New policies aimed at protecting communities from controversial energy projects are a "setback" for firms hoping to extract shale gas, environmental campaigners said
WWF Scotland welcomed changes to planning policy which were announced today by the Scottish Government.
Environment Minister Paul Wheelhouse said these were being put forward to strengthen the planning system when considering "unconventional" extractions of oil and gas across Scotland.
As he announced the changes he also stressed "There are no environmental permissions which would allow hydraulic fracturing (fracking) in Scotland at this time."
The new Scottish planning policy, which comes into place next year, will reinforce the need for environmental and community protection when considering projects aiming to extract oil and gas by unconventional methods.
In addition it will introduce the need for an "adequate" buffer zone to be established around any such projects, and make clear that the planning system must "minimise the impacts of extractions" on communities.
WWF Scotland director Lang Banks said: " This is without doubt a set-back for those hoping to exploit shale gas in Scotland. We welcome this commitment and hope it is just the first of several steps ministers will take to begin to close the door on all new fossil fuels developments in Scotland.
"In the interests of tackling climate change and delivering climate justice we urgently need to be leaving fossil fuels, including shale gas, in the ground."
Mr Wheelhouse said the proposals showed the Scottish Government was listening to both local communities and environmental campaigners,
He stated: " Any proposals for the extraction of unconventional oil and gas extraction are considered through the planning process and the appropriate regulatory regimes.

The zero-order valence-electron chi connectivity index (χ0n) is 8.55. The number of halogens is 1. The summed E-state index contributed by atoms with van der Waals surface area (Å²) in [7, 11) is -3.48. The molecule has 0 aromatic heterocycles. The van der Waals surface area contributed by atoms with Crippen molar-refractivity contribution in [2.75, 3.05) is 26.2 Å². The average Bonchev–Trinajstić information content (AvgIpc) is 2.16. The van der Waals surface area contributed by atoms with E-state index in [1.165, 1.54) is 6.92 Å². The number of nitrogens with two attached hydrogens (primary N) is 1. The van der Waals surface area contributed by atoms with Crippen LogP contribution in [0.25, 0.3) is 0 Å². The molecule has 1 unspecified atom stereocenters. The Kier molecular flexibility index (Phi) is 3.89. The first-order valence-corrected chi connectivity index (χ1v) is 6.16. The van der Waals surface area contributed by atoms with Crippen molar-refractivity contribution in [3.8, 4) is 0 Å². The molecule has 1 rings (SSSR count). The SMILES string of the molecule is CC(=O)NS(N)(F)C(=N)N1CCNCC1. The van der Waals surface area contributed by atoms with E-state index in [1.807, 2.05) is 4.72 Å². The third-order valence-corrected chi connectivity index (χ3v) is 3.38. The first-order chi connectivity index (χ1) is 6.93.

"In considering such proposals it is important that the views of the local communities, and the impact on the environment are given due consideration in the planning process. Today's announcement of a strengthening of the planning rules in relation to unconventional oil and gas, through provision of buffer zones, highlights that this government listens to local communities and those calling for stronger environmental protection."
He said that while the UK Government's Department of Energy and Climate Change issued licences to those seeking to extract oil or gas from specific areas, these licences did not give consent for drilling, with companies still required to get planning permission before any exploration or development work could go ahead.
Mary Church, head of campaigns for Friends of the Earth Scotland, said the announcement from the Scottish Government was a " firm step in the right direction".
She added: " We welcome the Government's recognition that buffer zones are necessary to protect communities from the worst impacts of gas drilling and fracking, and urge them to go further and join France, Ireland and many others by putting a stop to all fracking and unconventional gas activity.
"If Scotland is to play its part in reducing global greenhouse gas emissions, we need to leave this fossil fuel in the ground."